Tuesday, June 25, 2024

What’s wrong in each of these pictures?

If you aren’t sure, you might need to see Dr. L

She goes by Dr. L or Dr. Lintzenich if you can follow the phonetics (LINZ-NIK).

Dr. L grew up on the Peninsula and went to Menchville High School. Her mom was a nurse at Riverside and her dad was an aerospace engineer at NASA before founding a computer software company. She worked at Water Country USA® where she made $4.10 an hour doing everything from cleaning bathhouses to ridding the pools of cigarette butts. She was never afraid of work.

Catherine Rees Lintzenich also loved to sing. From choirs and choral groups to musicals and family weddings, her singing included plenty of voice lessons along the way.

How, you ask, is any of this related to the above picture?

Lintzenich attended the University of North Carolina, then enrolled in medical school at Wake Forest where, fueled by her love of singing, she naturally gravitated toward the Ear, Nose and Throat (ENT) specialty.

Enter picture number 1

An incredible 79 percent of people using lawn equipment do not wear hearing protection. Overall, noise-induced hearing loss is estimated to impact 24 percent of the total population.

“Ear protection is kind of like sun damage, everyone has to come to grips with it,” says Lintzenich, adding that it hasn’t caught on as quickly because, unlike sunburn, hearing loss doesn’t usually occur until later in life. But that is not always the case.

The basic rule is that if you must yell over the noise, that noise level could damage your hearing. You can also test the noise impact of a large variety of noises by clicking on this National Institute of Deafness test.

Lintzenich and her colleagues treat all ages in their Williamsburg office, including children who can be more susceptible to hearing loss. The benefit to Williamsburg residents is they can get hearing tests and related high-quality services without having to travel far from home.

Enter picture number 2

You can do real and permanent damage over-stressing your throat and vocal cords because you don’t know how to speak, sing or even yell in the most body-beneficial way.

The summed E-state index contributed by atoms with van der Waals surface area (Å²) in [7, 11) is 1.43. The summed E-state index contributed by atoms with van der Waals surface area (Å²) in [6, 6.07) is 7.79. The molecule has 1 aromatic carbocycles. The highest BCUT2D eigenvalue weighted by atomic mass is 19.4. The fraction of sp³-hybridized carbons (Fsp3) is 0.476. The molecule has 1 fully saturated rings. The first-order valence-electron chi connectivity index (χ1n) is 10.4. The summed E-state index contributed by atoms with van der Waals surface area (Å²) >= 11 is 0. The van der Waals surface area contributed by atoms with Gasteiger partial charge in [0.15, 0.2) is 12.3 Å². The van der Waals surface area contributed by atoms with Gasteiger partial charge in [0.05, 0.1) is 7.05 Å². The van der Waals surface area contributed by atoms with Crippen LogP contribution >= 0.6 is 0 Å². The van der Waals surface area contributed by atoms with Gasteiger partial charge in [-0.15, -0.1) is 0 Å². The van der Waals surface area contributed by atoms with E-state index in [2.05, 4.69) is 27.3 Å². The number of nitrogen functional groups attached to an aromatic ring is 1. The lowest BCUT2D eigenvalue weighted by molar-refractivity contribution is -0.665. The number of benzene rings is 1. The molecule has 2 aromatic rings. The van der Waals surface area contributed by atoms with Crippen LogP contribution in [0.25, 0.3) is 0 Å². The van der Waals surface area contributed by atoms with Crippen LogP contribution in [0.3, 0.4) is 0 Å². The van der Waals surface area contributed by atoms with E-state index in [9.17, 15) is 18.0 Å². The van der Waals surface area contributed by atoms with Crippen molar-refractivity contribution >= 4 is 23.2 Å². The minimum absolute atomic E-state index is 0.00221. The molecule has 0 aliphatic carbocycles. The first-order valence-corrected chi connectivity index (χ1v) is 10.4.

“I treat a lot of singers, but I also treat anybody who uses their voice a lot as part of their profession: ministers, radio announcers, call center employees, emcees and people who have to speak or give presentations,” notes Lintzenich.

When it comes to singers, Lintzenich notes that “it’s astonishing how many singers have never seen their vocal cords, even though it’s the instrument they rely on.”

“We ask them to show us how they sing. And while we focus on vocal cords, we understand that singers use their whole body including the palate, lips, tongue, lungs, and respiratory muscles”

“Often, I rely on my team, including our speech pathologists, and, considering their singing style, seek the right treatment for their particular problem.”

Dr. L still sings in the car and wins an occasional karaoke contest.

Dr. Lintzenich’s own singing career has tapered off a bit between raising a family and treating others. But she does admit to a little car singing on her commute (songs from Hamilton being a favorite at the moment).

Having been in Williamsburg for four years and still growing her thriving Williamsburg practice, Dr. L truly loves the fact that she has come home.

“One of the great things about treating people in Williamsburg is I meet the most fascinating people. It’s so interesting to hear their backgrounds, high levels of experience and intellectualism.”

“We have extended family here, I grew up here, we are so happy with the community and want this to be our forever home,” she adds.

Click here to read comments from real patients.

To schedule an appointment please call: 757-345-2600

Office location:
Riverside Ear, Nose & Throat Physicians & Surgeons
A Department of Riverside Regional Medical Center
120 Kings Way, Suite 2550
Williamsburg, VA 23185


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